Have you noticed your teen compulsively taking hot showers or baths lately? Has he been complaining of abdominal pain, nausea, or unexplainable vomiting? Well, there’s a new syndrome in town and it’s hard to recognize and diagnose, and maybe even harder to treat.

As marijuana legalization spreads across the country, doctors are noticing an increase in Cannabinoid Hyperemesis Syndrome (CHS). CHS is a newly diagnosed syndrome caused by long-term use of various forms of marijuana. And it’s not pleasant.

While you can buy cannibinoids like cannabidiol near me in Arizona. You may be asking yourself “what is cannabidiol?” to which the article linked can help you understand. CHS sufferers present at emergency rooms with uncontrollable vomiting and nausea. They’re often screaming in pain while vomiting which has caused docs to nickname the syndrome “scromiting.” It’s so new and so hard to recognize that most patients visit the emergency room three to five times without getting a proper diagnosis.

In a recent article in the San Francisco Gate newspaper, Dr. Roneet Lev, the director of operations at Scripps Mercy Hospital commented that she sees at least one patient a day with CHS. CHS is tough to diagnose, and there hasn’t been much research on it up to this point. Without a major epidemiological study to refer to, it’s nearly impossible to estimate how many people suffer from CHS or to evaluate the success of various treatments. At this time, the only real cure seems to be stopping the use of marijuana permanently.

The hot bath part of this is kind of interesting. It starts off as a learned behavior which alleviates some of the nausea. But it quickly seems to morph into a compulsive behavior where people spend hours of their days steeping in the tub. Frankly, this sounds kind of … awful to me.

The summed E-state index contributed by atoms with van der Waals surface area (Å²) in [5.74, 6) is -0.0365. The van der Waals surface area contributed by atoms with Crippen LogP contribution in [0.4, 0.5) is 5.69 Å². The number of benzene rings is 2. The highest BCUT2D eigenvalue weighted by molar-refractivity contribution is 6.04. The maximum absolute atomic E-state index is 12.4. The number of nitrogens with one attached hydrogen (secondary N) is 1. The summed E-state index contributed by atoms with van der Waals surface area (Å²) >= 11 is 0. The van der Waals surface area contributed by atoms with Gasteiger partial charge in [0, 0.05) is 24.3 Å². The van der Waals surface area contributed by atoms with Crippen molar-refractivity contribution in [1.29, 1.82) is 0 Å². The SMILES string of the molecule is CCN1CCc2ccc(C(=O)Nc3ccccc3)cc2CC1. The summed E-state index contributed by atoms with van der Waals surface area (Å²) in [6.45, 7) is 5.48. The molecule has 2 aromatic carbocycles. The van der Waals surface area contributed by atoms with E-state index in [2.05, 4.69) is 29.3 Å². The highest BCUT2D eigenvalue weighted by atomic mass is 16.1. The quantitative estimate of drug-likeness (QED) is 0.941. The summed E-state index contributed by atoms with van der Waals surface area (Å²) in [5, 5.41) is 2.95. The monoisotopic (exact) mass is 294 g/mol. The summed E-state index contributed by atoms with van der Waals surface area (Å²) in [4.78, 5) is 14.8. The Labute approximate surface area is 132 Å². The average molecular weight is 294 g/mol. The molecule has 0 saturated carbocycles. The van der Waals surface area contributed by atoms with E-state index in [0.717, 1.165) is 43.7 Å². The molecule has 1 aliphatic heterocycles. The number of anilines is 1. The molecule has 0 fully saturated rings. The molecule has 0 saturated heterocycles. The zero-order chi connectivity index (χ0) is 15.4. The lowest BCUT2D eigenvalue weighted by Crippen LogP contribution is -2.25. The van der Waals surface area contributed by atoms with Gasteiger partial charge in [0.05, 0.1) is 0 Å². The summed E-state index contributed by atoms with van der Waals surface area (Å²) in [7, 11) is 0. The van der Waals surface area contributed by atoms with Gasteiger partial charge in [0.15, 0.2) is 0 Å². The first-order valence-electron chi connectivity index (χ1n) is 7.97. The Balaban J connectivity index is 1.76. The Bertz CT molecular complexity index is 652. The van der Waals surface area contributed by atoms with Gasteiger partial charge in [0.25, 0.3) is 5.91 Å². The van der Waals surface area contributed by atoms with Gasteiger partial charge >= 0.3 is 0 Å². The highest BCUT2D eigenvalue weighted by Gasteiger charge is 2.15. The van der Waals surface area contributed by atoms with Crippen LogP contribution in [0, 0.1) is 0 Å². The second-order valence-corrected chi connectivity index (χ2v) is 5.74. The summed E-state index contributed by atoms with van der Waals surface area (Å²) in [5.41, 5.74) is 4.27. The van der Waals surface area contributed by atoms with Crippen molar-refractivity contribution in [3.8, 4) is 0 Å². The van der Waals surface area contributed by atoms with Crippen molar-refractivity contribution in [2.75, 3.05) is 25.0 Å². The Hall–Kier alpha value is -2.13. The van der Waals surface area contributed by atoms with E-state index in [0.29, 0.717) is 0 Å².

I get that marijuana is legal in a lot of states, and I know that tons of folks praise the weed for its relaxing and medicinal purposes. But a new study out of the University of Michigan just surfaced stating that nearly one-quarter of teens are using pot. The staggering 24% of 8th-, 10th- and 12th-graders surveyed in the recent U of M research also showed that fewer and fewer high schoolers see pot as a bad thing or recognize any “great risk” in smoking it.

Students are vaping marijuana and nicotine in greater numbers, and it seems hard to deny that legalization has helped increase those statistics. But every day when I drive to work I see a Weedmap billboard that insists that the rate of youth marijuana usage in Washington and Colorado has remained unchanged despite pot legalization in 2012. We’re facing a new dangerous syndrome of scromiting, the percentage of teens using pot keeps increasing, and the medical research acknowledges serious risks of smoking pot for adolescent brain development.

So who’s telling the truth?

As an obsessive knowledge seeker, I started looking into the billboard claim. After all, it does sound kind of counterintuitive. Now I’m not going to argue statistics with anyone. That’s a no-win situation. But I will say that the way the statistics were gathered to make that claim are questionable and the research I looked at suggests that the numbers did actually increase, but because the time frame of the survey was so small, the statistical significance was arguable.

Full disclosure, I’m a square. I’m a Midwestern girl with basic Midwestern values. And I’m cautious. I’d rather my kids get high on life than weed. So until someone can prove to me that my kid isn’t headed to the ER scromiting, or losing brain cells, I’m not gonna be the poster child for marijuana, and I’m not gonna believe every billboard I see driving down the freeway.

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